House of Yes is a dazzling New York event space synonymous with outrageous and indulgent parties. On any given night, the renovated former laundromat in Bushwick, Brooklyn, plays host to themed bangers featuring thumping DJ beats, roller disco, and/or aerialist acts suspended from the raised ceiling. Since 2007, co-founders Anya Sapozhnikova and Kae Burke have been unrelenting in bringing the vision of their venue to life.
Off The Beaten Path
The journey to opening House of Yes, which started as a live-in work space for artists and slowly evolved into a nightclub, wasn’t a straight line for Burke or Sapozhnikova. Both studied at FIT, and their backgrounds in performance and costuming play a big role in their venue’s elaborate events. Sapozhnikova learned aerial skills from a teacher she found on Craigslist, and stilts from a street performer she met on the subway. Burke worked various “New York hustles” from pedi-cab driving to foot-fetish parties. Stilt walking at nightclubs like Kiss and Fly and Webster Hall and creating custom costumes also helped pay the bills as they developed House of Yes.
“Start something your community and your city needs,” Sapozhnikova advises anyone who aims to open their own venue. “And learn every facet of event production.” Burke agrees. “One of the biggest shifts was that when we were DIY, we used House of Yes as our incubator, workshop, and playspace, and then we would put on theater shows,” she says. “Our network of friends would rent the space for their projects and dance parties, booking the DJs, running their bar, promoting their own stuff.” When the women decided to start throwing their own nightlife events they had to learn a whole new side of the business. “Booking DJs, making flyers, promoting, ticketing, décor, curation, all those things. It’s a different hustle,” Burke says. The best way to do that? “Be curious. DIY as much as you can so you can network and collaborate even better with the pros. Get a mentor. Go out and see other places doing something like what you want to make. Ask questions. Don’t be afraid of not knowing,” she says.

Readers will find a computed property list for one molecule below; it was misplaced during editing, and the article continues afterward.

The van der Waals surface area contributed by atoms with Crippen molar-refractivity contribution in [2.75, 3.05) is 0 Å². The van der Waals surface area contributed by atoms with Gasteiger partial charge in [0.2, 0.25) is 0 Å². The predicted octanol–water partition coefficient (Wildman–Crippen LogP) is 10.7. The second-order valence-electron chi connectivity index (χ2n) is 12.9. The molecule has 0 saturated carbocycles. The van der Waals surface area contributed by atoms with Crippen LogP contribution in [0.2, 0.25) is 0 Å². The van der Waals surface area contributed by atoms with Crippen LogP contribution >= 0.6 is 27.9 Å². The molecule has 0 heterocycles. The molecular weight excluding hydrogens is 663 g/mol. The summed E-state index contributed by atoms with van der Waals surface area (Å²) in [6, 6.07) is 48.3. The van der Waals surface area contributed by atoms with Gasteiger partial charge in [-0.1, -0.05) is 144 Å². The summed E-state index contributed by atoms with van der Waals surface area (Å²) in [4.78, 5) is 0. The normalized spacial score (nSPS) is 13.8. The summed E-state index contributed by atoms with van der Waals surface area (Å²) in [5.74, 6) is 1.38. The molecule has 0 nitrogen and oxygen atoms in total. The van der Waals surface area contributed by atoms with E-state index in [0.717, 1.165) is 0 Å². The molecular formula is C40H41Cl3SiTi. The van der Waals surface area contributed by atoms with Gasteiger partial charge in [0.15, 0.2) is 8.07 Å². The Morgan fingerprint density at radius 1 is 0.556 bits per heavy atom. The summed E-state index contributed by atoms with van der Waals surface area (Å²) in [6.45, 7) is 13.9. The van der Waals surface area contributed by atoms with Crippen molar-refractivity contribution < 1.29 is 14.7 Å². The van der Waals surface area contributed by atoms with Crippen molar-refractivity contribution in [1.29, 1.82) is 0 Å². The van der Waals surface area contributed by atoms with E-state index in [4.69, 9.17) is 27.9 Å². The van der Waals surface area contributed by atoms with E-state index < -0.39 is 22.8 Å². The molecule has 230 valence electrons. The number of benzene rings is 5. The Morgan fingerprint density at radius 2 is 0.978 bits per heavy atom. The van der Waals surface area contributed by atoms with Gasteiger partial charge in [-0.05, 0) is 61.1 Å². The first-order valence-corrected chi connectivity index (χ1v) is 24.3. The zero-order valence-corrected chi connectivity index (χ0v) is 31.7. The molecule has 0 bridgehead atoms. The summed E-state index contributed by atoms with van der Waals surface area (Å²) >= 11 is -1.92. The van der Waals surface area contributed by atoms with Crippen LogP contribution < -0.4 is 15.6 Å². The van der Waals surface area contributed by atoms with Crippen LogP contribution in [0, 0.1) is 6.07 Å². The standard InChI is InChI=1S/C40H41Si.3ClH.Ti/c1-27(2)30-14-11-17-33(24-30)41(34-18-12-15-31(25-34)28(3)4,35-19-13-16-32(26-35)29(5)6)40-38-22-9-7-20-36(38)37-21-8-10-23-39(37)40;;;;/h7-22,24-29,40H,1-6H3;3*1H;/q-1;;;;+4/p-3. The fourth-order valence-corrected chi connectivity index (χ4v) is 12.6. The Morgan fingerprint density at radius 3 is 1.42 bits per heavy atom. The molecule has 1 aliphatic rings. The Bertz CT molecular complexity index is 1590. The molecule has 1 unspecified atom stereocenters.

Keep It Fresh
The innovation doesn’t stop once you’ve got a venue up and running. “As our tastes and interests broadened, so did our programming,” Sapozhnikova says. “We used to make a lot of art for art’s sake, now we try to also make our events have an activist or a socially conscious bent to them.” Turns out, the ever-growing House of Yes community is more than happy to party with a purpose.
By Meghan Sara
Photos courtesy of House of Yes
This article originally appeared in the April/May 2018 print edition of BUST Magazine. Subscribe today!
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